We are now treating diseases we didn't even know existed even last month, we are gaining so much more knowledge even for Alzheimers, there is treatments coming for these conditions. All these treatments are coming but there is no increase in the neurologist workforce so unless people invest in different professions, and pharmacy is ideal for some of it, we won't be able to utilise it all as a country due to the missing workforce. '
So, it is all about doing things differently with what we already have, there won't be a big increase in resource after COVID, but we will be able to use what we have differently and do more. Now is also the time having headspace because it takes time to plan that, so my advice to NHS and senior budgeter is to frontload and redesign the service so at the end of it you can do more with what you have. If it wasn't for COVID we wouldn't have had time to do this report, we finally have a draft and plan to publish it in June, but already it opened so many doors. We are speaking to NHS England, Pharma and ICS commissioners about what the report could do. Many reports are written about this topic but they all have the same recommendations for implementation. We hope, ours can make that difference.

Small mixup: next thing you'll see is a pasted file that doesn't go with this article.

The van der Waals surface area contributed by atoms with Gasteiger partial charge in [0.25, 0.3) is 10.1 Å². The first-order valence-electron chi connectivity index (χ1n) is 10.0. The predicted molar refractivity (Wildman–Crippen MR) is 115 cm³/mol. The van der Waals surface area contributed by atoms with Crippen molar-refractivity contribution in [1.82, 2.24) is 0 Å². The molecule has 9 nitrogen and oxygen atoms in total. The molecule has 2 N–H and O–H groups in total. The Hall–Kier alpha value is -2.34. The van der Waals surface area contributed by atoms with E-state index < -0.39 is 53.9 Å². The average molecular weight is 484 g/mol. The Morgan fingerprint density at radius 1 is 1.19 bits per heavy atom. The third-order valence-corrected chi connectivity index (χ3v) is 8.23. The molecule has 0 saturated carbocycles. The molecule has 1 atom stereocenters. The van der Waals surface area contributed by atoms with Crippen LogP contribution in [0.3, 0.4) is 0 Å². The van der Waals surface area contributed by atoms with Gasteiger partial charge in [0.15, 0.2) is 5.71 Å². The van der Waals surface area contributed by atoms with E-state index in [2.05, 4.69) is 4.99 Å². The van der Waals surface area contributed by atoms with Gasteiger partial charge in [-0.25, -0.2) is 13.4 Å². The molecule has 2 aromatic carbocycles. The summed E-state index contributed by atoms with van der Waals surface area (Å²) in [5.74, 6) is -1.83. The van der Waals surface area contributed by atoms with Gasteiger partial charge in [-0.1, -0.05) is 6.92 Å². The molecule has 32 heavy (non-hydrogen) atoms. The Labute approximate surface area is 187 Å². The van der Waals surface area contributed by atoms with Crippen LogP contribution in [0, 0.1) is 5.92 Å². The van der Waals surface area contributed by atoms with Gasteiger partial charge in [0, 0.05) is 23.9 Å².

What advice would you like to give other women?
Find out what your core values are, what is important to you. Look at what makes you smile when you look at your calendar. Is it a person, or a job? For me, it is fairness, equity and reducing inequalities, once you know your values you need to find jobs and tasks that can help you build on them. You also need to find tasks in your day job that use these values as well as your company and colleagues aligning with them. The reason why you don't get along with some colleagues is due to having different values, it isn't the person itself but a specific behaviour. Use these colleagues to learn. For example we all have this one person or maybe your boss or rotation leader, when we see their name on the phone we immediately get frustrated, even though you should make sure there aren't to many of these in your diary, you can't chose whom you work with so make sure to make the best of the situation and learn from that behaviour, especially to not apply it yourself.
Always remind yourself in that moment it isn't the person it is their behaviour, and humans always repeat behaviour. Furthermore, don't be afraid of those you don't like don't shy away from them. Over the last few years, I learned more from people that I don't like that from people I respect, because it is easier to spot what you don't like in someone, so I learnt that this behaviour annoys me, and it helped me to focus being annoyed by that behaviour rather than the person.
Another tip: Form a network outside your profession and your immediate colleagues. Speak to people outside the profession and you will learn a lot more.
Learn more about the Neuropharmacy Academy and the exciting work Joela Mathews and her colleagues are doing here.